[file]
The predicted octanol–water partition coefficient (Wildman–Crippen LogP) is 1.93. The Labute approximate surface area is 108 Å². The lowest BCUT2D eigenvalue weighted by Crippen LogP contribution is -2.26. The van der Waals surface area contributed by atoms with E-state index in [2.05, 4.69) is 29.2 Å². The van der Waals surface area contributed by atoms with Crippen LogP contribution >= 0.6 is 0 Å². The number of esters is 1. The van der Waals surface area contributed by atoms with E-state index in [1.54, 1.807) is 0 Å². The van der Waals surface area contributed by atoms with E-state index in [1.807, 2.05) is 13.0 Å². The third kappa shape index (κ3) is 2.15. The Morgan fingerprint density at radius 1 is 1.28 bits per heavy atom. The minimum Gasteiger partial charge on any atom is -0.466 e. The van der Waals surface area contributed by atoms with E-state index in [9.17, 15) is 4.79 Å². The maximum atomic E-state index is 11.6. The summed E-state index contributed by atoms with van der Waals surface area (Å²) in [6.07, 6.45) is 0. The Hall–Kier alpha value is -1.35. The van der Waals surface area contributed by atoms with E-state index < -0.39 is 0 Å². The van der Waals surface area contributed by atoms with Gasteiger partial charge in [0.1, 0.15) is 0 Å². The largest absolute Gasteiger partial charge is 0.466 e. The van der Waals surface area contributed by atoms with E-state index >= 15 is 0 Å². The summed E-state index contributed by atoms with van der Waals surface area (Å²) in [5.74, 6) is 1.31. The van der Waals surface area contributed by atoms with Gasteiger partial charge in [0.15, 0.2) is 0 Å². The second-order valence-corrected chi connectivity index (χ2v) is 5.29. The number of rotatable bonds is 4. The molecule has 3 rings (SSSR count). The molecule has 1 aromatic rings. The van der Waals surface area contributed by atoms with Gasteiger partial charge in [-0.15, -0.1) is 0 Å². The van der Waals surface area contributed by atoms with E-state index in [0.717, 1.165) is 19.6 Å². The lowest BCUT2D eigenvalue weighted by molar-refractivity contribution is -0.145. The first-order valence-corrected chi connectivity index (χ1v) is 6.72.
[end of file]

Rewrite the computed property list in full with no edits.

The predicted octanol–water partition coefficient (Wildman–Crippen LogP) is 1.93. The Labute approximate surface area is 108 Å². The lowest BCUT2D eigenvalue weighted by Crippen LogP contribution is -2.26. The van der Waals surface area contributed by atoms with E-state index in [2.05, 4.69) is 29.2 Å². The van der Waals surface area contributed by atoms with Crippen LogP contribution >= 0.6 is 0 Å². The number of esters is 1. The van der Waals surface area contributed by atoms with E-state index in [1.54, 1.807) is 0 Å². The van der Waals surface area contributed by atoms with E-state index in [1.807, 2.05) is 13.0 Å². The third kappa shape index (κ3) is 2.15. The Morgan fingerprint density at radius 1 is 1.28 bits per heavy atom. The minimum Gasteiger partial charge on any atom is -0.466 e. The van der Waals surface area contributed by atoms with E-state index in [9.17, 15) is 4.79 Å². The maximum atomic E-state index is 11.6. The summed E-state index contributed by atoms with van der Waals surface area (Å²) in [6.07, 6.45) is 0. The Hall–Kier alpha value is -1.35. The van der Waals surface area contributed by atoms with E-state index < -0.39 is 0 Å². The van der Waals surface area contributed by atoms with Gasteiger partial charge in [0.1, 0.15) is 0 Å². The largest absolute Gasteiger partial charge is 0.466 e. The van der Waals surface area contributed by atoms with E-state index >= 15 is 0 Å². The summed E-state index contributed by atoms with van der Waals surface area (Å²) in [5.74, 6) is 1.31. The van der Waals surface area contributed by atoms with Gasteiger partial charge in [0.15, 0.2) is 0 Å². The second-order valence-corrected chi connectivity index (χ2v) is 5.29. The number of rotatable bonds is 4. The molecule has 3 rings (SSSR count). The molecule has 1 aromatic rings. The van der Waals surface area contributed by atoms with Gasteiger partial charge in [-0.15, -0.1) is 0 Å². The van der Waals surface area contributed by atoms with E-state index in [0.717, 1.165) is 19.6 Å². The lowest BCUT2D eigenvalue weighted by molar-refractivity contribution is -0.145. The first-order valence-corrected chi connectivity index (χ1v) is 6.72.